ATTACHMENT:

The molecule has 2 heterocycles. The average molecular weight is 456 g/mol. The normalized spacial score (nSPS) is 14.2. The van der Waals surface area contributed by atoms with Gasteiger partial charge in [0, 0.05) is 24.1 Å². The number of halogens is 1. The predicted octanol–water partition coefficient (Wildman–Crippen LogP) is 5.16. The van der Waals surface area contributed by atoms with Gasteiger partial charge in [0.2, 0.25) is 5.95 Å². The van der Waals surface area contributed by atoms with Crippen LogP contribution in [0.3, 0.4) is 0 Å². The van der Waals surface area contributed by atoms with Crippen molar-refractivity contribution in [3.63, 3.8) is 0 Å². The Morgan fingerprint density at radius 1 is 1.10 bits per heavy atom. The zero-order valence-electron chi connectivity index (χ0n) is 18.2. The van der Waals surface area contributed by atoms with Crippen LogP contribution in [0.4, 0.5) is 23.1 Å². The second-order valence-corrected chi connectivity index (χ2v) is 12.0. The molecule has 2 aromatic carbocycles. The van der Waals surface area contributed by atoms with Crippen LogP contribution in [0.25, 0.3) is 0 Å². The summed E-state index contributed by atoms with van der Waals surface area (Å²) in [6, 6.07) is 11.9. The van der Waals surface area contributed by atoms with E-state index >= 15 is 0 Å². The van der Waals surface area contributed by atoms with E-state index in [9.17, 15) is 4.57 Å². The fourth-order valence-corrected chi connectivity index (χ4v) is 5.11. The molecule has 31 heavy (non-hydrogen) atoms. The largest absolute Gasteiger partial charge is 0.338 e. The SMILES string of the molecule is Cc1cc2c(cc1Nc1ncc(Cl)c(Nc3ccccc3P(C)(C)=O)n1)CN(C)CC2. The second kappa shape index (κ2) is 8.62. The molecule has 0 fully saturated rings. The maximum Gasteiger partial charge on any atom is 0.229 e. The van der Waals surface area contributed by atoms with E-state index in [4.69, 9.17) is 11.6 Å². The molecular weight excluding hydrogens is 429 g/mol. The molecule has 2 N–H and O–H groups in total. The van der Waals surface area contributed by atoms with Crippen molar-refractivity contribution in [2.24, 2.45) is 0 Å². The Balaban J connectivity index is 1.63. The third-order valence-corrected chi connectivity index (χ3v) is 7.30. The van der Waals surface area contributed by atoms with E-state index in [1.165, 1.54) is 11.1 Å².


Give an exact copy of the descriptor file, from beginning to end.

The molecule has 2 heterocycles. The average molecular weight is 456 g/mol. The normalized spacial score (nSPS) is 14.2. The van der Waals surface area contributed by atoms with Gasteiger partial charge in [0, 0.05) is 24.1 Å². The number of halogens is 1. The predicted octanol–water partition coefficient (Wildman–Crippen LogP) is 5.16. The van der Waals surface area contributed by atoms with Gasteiger partial charge in [0.2, 0.25) is 5.95 Å². The van der Waals surface area contributed by atoms with Crippen LogP contribution in [0.3, 0.4) is 0 Å². The van der Waals surface area contributed by atoms with Crippen molar-refractivity contribution in [3.63, 3.8) is 0 Å². The Morgan fingerprint density at radius 1 is 1.10 bits per heavy atom. The zero-order valence-electron chi connectivity index (χ0n) is 18.2. The van der Waals surface area contributed by atoms with Crippen LogP contribution in [0.4, 0.5) is 23.1 Å². The second-order valence-corrected chi connectivity index (χ2v) is 12.0. The molecule has 2 aromatic carbocycles. The van der Waals surface area contributed by atoms with Crippen LogP contribution in [0.25, 0.3) is 0 Å². The summed E-state index contributed by atoms with van der Waals surface area (Å²) in [6, 6.07) is 11.9. The van der Waals surface area contributed by atoms with E-state index >= 15 is 0 Å². The van der Waals surface area contributed by atoms with E-state index in [9.17, 15) is 4.57 Å². The fourth-order valence-corrected chi connectivity index (χ4v) is 5.11. The molecule has 31 heavy (non-hydrogen) atoms. The largest absolute Gasteiger partial charge is 0.338 e. The SMILES string of the molecule is Cc1cc2c(cc1Nc1ncc(Cl)c(Nc3ccccc3P(C)(C)=O)n1)CN(C)CC2. The second kappa shape index (κ2) is 8.62. The molecule has 0 fully saturated rings. The maximum Gasteiger partial charge on any atom is 0.229 e. The van der Waals surface area contributed by atoms with E-state index in [4.69, 9.17) is 11.6 Å². The molecular weight excluding hydrogens is 429 g/mol. The molecule has 2 N–H and O–H groups in total. The van der Waals surface area contributed by atoms with Crippen molar-refractivity contribution in [2.24, 2.45) is 0 Å². The Balaban J connectivity index is 1.63. The third-order valence-corrected chi connectivity index (χ3v) is 7.30. The van der Waals surface area contributed by atoms with E-state index in [1.165, 1.54) is 11.1 Å².